AS A COUNTRY, OUR POLITICS FEEL OUT OF SYNC WITH OUR POTENTIAL.
We're divided, angry, and talking past one another. I don't believe the average American voter, Republican or Democrat, can see him or herself reflected in either party right now.
It's time to take a step back from the political breakdown, and step up the political courage. When political courage meets hard-fought compromise, we achieve statesmanship. And American needs more statesmanship.
Read below to find out where I stand on certain issues.
For even more detail on a wide range of topics, please read my responses to the 2018 Chicago Sun-Times Editorial Board's Candidate Questionnaire.
I am strong supporter of quality education for all of America's children.
I would like to introduce programs that ensure that nobody graduates high school without taking a basic course in personal finance. The ability to balance a checkbook, save for the future, understand credit and debt, and the significance of taking out student loans are the kinds of foundational knowledge that our high schoolers must have as they enter adulthood. This kind of knowledge also helps students bound for college and young families protect themselves from predatory lending schemes - which in turn helps protect our economy from another crisis.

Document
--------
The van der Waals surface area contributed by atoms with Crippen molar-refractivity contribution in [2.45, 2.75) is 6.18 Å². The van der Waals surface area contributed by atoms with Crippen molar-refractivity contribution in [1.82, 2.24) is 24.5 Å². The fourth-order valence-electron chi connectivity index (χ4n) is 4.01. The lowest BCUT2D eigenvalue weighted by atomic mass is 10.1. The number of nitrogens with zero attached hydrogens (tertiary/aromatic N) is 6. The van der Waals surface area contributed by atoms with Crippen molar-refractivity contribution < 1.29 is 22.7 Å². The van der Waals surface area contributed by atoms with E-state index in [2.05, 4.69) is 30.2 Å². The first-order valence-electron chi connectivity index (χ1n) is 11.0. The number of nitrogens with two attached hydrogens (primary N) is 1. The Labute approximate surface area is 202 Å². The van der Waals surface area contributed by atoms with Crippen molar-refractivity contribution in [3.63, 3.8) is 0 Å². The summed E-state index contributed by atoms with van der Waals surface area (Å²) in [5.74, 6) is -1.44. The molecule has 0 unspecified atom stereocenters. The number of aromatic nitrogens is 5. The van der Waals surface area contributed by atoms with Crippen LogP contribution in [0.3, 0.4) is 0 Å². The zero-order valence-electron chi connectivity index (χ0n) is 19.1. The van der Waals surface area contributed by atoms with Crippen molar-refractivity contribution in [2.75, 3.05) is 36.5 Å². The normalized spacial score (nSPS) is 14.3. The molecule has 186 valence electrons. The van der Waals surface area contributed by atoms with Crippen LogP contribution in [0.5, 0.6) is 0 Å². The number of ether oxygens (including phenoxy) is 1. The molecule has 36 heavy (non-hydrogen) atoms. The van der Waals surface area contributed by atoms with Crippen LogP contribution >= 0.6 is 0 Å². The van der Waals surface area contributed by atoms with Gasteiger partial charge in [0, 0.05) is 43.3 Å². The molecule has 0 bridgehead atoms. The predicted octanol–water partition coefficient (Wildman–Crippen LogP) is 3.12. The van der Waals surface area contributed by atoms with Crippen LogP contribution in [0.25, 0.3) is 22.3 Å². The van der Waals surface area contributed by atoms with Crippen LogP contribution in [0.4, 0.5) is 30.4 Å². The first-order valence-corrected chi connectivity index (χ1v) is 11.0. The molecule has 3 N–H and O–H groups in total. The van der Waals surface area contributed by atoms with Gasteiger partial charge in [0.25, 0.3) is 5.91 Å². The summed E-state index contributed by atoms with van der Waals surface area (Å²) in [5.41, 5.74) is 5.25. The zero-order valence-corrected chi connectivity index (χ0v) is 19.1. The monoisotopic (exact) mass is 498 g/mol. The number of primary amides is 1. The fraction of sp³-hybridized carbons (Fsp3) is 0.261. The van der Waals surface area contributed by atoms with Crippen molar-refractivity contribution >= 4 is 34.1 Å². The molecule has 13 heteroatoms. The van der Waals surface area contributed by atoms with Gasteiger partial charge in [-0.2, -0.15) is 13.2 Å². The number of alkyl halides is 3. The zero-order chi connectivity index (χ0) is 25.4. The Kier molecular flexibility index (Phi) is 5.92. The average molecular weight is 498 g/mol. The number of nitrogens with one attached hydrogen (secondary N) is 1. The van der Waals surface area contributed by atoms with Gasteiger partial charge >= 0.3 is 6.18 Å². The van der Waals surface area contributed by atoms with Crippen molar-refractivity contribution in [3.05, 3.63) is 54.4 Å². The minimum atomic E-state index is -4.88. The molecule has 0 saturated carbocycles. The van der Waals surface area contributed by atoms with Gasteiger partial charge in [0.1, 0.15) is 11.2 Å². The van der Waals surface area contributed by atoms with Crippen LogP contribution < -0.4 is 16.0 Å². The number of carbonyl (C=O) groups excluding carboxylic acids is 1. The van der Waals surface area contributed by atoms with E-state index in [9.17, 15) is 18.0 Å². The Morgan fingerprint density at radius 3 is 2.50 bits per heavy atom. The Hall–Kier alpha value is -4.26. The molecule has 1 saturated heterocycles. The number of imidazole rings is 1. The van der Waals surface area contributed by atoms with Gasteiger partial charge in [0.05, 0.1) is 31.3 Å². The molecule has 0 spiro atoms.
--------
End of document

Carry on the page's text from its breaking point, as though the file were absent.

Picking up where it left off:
Similarly, I believe American tradesmanship is second to none in the world. But, as the pressure increases for high school graduates to go to college, the number of Americans entering the trades and construction industry is dramatically declining. Not everyone needs to go to college, because college isn’t necessarily for everyone. I support initiatives that incentivize vocational training and the revival of a strong and proud workforce. I believe this is essential to ensuring that "Made in America" means the best products, materials, and equipment on the planet.
Transportation and Infrastructure
Our District is a literal crossroads for the American economy: the BNSF rail line is among the busiest freight rail passageways in the nation. The 3rd District is also home to a major international airport, intra- and inter-state waterways, heavily traveled highways, and dense residential areas surrounding the city of Chicago. Each of these systems is heavily used by families, commuters, and businesses every day - and each of these systems is in serious need of maintenance.